Teaching Opinion

Deeper Learning For Greater Equity

By Urban Education Contributor — May 07, 2018 6 min read
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This week we are hearing from the University of Louisville-Jefferson County Public Schools (UL-JCPS) partnership. This post is by Michèle Foster and Jason Immekus, Co-Directors of the UL-JCPS partnership.

Today’s post is written from the researcher perspective. Stay tuned: Thursday we will share the practitioner’s perspective on this research.

With the adoption of No Child Left Behind (NCLB) in 2001, schools and school districts faced increasing pressure to raise academic achievement or risk serious sanctions — with the result that schools had little time for anything other than a strict focus on academics. This, along with the rise of standardized testing, has generated a high-stakes and narrow educational ethos that can negatively affect the socioemotional lives of children and adults in schools, devolve the complex act of schooling into mere test preparation, and neglect to acknowledge the cultural backgrounds of students.

Given the lack of compelling evidence that high-stakes testing has succeeded in improving urban student outcomes at scale, Vasquez Heilig, Khalifa, and Tillman (2014) asserted that the NCLB system functioned as a means of colonial-style social control —including privileging of culturally exclusive knowledge through state-mandated standards and ongoing surveillance through testing— imposed by the dominant White society on urban people of color [1].

As a result of these negative outcomes, some school districts, among them Jefferson County Public Schools (JCPS), have begun changing their focus, moving away from the skills-based approach and instead embracing a deeper learning approach to education, asking the question, “Who do we want our students to become?”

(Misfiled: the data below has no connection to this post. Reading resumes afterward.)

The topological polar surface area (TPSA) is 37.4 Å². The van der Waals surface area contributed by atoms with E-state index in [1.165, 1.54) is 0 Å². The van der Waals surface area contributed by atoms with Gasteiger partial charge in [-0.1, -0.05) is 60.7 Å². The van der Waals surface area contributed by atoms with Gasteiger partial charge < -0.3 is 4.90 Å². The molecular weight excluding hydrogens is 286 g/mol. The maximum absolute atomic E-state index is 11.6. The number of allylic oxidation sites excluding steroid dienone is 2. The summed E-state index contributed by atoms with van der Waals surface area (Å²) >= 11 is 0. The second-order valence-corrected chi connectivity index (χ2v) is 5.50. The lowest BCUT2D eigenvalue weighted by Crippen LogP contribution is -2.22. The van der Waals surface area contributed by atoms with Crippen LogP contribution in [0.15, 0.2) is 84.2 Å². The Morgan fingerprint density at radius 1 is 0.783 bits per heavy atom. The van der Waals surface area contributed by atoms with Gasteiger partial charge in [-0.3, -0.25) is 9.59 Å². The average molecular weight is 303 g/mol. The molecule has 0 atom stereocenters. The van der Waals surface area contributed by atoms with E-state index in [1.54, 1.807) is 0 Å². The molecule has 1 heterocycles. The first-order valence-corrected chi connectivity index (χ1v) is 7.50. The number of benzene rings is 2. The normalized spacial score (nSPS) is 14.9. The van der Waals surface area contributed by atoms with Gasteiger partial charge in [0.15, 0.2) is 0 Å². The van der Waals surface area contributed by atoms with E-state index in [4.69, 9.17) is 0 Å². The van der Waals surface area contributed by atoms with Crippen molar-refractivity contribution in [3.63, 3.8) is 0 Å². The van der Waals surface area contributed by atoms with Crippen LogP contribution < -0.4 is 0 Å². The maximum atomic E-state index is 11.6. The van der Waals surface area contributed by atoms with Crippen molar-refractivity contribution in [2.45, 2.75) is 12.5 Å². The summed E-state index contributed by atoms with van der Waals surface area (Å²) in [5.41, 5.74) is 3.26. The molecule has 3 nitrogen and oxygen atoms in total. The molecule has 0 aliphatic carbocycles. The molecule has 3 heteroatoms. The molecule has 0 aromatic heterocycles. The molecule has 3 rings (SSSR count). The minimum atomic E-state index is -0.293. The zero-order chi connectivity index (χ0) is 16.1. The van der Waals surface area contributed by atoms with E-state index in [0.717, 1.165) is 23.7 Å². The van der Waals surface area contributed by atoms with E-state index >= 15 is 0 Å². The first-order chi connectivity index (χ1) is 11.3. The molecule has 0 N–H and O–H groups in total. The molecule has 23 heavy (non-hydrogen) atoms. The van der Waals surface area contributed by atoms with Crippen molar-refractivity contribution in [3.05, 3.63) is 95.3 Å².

Why Deeper Learning

Deeper learning focuses on improving the powers of learners to think, communicate, and care throughout the day and throughout their learning journeys. By thoughtfully elevating the development of intellectual, social, and emotional learning into daily teaching, weaved into the learning experiences and environments of all learners, deeper learning can serve as a powerful, proactive approach to developing constructive behaviors, individually and collectively, tied to the real, intrinsic motivations of each learner and his or her desire to find meaning and make a difference.

At JCPS, initial work around deeper learning began in March 2016 and was followed by the Jefferson County Board of Education (JCBE) adopting a Deeper Learning Framework in June 2016. Next, JCPS convened a group of stakeholders across the district, including principals, teachers, and district administrators for the purpose of discussing, planning, and considering what the implications of deeper learning would be for JCPS. The result was the district’s new Deeper Learning Initiative.

The tenets of the Deeper Learning Initiative are that individuals learn best when they are embedded in meaningful relationships, experiences, and environments, and it seeks to cultivate caring, constructive learning relationships; meaningful, personalized, real-world learning experiences; and supportive, equity-focused learning environments. Recognizing that deeper learning approaches offer tremendous possibilities to accelerate achievement and promote social justice, the initiative is part of the district’s overall equity agenda.

JCPS has already created the infrastructure on which to build the Deeper Learning Initiative, with a program director in place and a Deeper Learning Resource team established to provide necessary professional learning around deeper learning strategies, approaches, and assessments.

Over the next several years, the University of Louisville-Jefferson County Public Schools (UL-JCPS) partnership will study the program as it unfolds, spending time trying to understand how a new district program gets launched, is rolled out and adopted, and embraced by the district’s schools.

What The Research Is Examining